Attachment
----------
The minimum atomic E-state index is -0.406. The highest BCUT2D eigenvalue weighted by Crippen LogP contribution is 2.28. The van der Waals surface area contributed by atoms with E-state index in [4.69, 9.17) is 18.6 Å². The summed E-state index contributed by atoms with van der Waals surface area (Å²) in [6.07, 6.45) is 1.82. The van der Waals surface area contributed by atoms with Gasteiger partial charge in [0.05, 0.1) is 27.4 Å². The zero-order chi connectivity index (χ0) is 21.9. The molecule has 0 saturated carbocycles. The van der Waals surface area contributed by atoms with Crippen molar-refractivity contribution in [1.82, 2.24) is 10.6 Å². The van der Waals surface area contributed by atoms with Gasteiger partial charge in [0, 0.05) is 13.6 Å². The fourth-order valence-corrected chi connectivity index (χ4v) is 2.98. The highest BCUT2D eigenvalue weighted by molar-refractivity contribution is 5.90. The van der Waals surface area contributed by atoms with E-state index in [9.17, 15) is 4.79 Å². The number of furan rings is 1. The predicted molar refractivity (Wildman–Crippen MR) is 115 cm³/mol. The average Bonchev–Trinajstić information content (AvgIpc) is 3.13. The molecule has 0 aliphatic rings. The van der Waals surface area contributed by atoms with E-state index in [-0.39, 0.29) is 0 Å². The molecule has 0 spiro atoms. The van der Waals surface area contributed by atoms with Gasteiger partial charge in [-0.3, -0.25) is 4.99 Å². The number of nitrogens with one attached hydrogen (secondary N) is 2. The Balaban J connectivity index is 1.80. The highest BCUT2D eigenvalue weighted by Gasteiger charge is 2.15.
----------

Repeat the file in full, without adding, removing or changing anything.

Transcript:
The minimum atomic E-state index is -0.406. The highest BCUT2D eigenvalue weighted by Crippen LogP contribution is 2.28. The van der Waals surface area contributed by atoms with E-state index in [4.69, 9.17) is 18.6 Å². The summed E-state index contributed by atoms with van der Waals surface area (Å²) in [6.07, 6.45) is 1.82. The van der Waals surface area contributed by atoms with Gasteiger partial charge in [0.05, 0.1) is 27.4 Å². The zero-order chi connectivity index (χ0) is 21.9. The molecule has 0 saturated carbocycles. The van der Waals surface area contributed by atoms with Crippen molar-refractivity contribution in [1.82, 2.24) is 10.6 Å². The van der Waals surface area contributed by atoms with Gasteiger partial charge in [0, 0.05) is 13.6 Å². The fourth-order valence-corrected chi connectivity index (χ4v) is 2.98. The highest BCUT2D eigenvalue weighted by molar-refractivity contribution is 5.90. The van der Waals surface area contributed by atoms with E-state index in [9.17, 15) is 4.79 Å². The number of furan rings is 1. The predicted molar refractivity (Wildman–Crippen MR) is 115 cm³/mol. The average Bonchev–Trinajstić information content (AvgIpc) is 3.13. The molecule has 0 aliphatic rings. The van der Waals surface area contributed by atoms with E-state index in [-0.39, 0.29) is 0 Å². The molecule has 0 spiro atoms. The van der Waals surface area contributed by atoms with Gasteiger partial charge in [-0.3, -0.25) is 4.99 Å². The number of nitrogens with one attached hydrogen (secondary N) is 2. The Balaban J connectivity index is 1.80. The highest BCUT2D eigenvalue weighted by Gasteiger charge is 2.15.